And God loves us!
Like Crazy!

God is Amazing!
God is filled with power!
And we love God!
Like Crazy!

That is Amazing!!!!!!

What is to Prevent Me?

  • May 1, 2018

Acts 8:26-40

Today in our scriptures two people meet on a wilderness road, and the church is changed forever.

It all starts when an angel of the Lord comes to Philip. For those of you keeping track, this Philip is not the Philip who was one of the original 12 disciples. This Philip is known as Philip the deacon, because he was chosen to serve the poor in Jerusalem due to being full of the spirit, and full of wisdom. This Philip is also known as Philip the evangelist, because has been preaching in Samaria. His skill in sharing the good news of Jesus has been bringing many people into the church.

Now an angel of the Lord says to Philip, “Get up and go toward the south to the road that goes down from Jerusalem to Gaza.”  On this wilderness road Philip discovers another person traveling south: a eunuch who is a court official of Candace, Queen of Ethiopia.  Like so many people in the bible – many of them women – this court official is unnamed. At the suggestion of one of my mentors in ministry, I will call this person Dawit, an Ethiopian name that means “Beloved.” Not knowing Dawit’s preferred gender expression, I will use the pronouns they, them, and theirs.

It is hard to overstate how different Philip and Dawit are. These two are from different countries, on different continents. They grew up with different local languages and cultures. They were raised in different faith traditions. Dawit has a position of great power watching over the treasury of a Queen. By contrast, Philip has been spending most of his time making sure widows in Jerusalem get enough bread.  Dawit has also been castrated, set apart from an early age. Philip, as far as we know, is unusual in his own society only because of his decision to follow Jesus.

It’s hard for people who are so different to meet one another, let alone have an in-depth conversation. Here, the Spirit intervenes, urging Philip on: “Go up to this chariot and join it.” Philip runs up and hears Dawit reading the Prophet Isaiah. We as readers know that Dawit has been to Jerusalem in order to worship, so we can guess that they are interested in the Jewish faith.  Philip, on the other hand, was probably surprised to find this powerful foreigner with the text of Isaiah.

Philip asks, “Do you understand what you are reading?” This is, perhaps, an insulting question. It is certainly a bold one.  Dawit says graciously, “How can I, unless someone guides me?” Dawit invites Philip to get up beside them in their chariot. These two proceed along their way together, discussing the scriptures.  Philip shares what he understands about the good news of Jesus.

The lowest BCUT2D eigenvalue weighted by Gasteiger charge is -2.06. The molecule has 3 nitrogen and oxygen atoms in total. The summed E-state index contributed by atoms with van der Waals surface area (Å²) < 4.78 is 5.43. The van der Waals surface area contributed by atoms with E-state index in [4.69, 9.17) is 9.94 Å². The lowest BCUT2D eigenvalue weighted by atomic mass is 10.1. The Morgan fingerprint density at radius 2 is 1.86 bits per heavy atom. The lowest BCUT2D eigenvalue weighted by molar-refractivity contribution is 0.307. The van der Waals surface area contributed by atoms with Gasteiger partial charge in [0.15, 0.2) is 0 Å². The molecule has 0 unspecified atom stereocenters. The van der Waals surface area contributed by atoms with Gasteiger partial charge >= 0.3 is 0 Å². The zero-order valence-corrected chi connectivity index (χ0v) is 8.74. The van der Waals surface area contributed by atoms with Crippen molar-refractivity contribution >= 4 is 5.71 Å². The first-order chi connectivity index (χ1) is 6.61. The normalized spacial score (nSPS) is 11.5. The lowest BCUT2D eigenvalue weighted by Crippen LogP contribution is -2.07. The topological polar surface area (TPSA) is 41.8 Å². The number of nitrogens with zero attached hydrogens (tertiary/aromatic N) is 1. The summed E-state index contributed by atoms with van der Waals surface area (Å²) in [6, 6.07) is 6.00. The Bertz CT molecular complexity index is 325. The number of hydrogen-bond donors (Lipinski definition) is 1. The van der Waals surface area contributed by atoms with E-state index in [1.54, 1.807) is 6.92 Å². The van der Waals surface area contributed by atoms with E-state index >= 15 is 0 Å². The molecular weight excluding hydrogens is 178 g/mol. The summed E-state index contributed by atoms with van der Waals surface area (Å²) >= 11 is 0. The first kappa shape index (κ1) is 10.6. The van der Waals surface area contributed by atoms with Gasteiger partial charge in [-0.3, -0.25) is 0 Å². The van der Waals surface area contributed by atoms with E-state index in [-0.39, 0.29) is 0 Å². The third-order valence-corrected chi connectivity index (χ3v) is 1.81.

Dawit must be greatly moved by what they hear. When the two people come to some water, Dawit cries out, “What is to prevent me from being baptized?” Philip does not hesitate to do so. They both descend from the chariot, and Philip baptizes Dawit. Then, just like that, the encounter is over. Philip is whisked away by the Spirit, and Dawit goes away, rejoicing.

It all could have gone so differently. Philip could have been too cautious to engage such a lofty stranger. Dawit could have rebuffed the intrusion of a commoner from another land. Conversation could have broken down in a heated debate about the exact meaning of the text.  It all could have gone so differently — especially that moment, when Dawit asks: What is to prevent me from being baptized? (more…)

Saturday Night Live: Pizza Party with a Purpose

  • April 30, 2018

The youth gathered on Saturday night for a pizza and game party and also to decorate and fill duffle bags for foster care children.  Check out this amazing organization:  https://www.togetherwerise.org


“Telestrations” has become a youth group (and little siblings) favorite!


Wisdom at Walden

  • April 30, 2018

“She will guide me prudently in my undertakings.”  Wisdom 9:11

Spring is beginning to show up at Walden Pond!  Join us for walking prayer on Tuesdays @ 9:30am to share in friendship, nature, silence, and reflections.

Open Window

“Inside each of us there awaits a wonder – full spirit of freedom.

She waits to dance in the rooms of our heart that are closed, dark and cluttered.

She waits to dance in the spaces where negative feelings have build barricades and stock-piled weapons.

She waits to dance in the corners where we still do not believe in our goodness.

Inside each of us there awaits a wonder – full spirit of freedom.

She will lift light feet and make glad songs within us on the day we open the door of ego and let the enemies stomp out.”

from Joyce Rupp’s The Star in my Heart: Experiencing Sophia, Inner Wisdom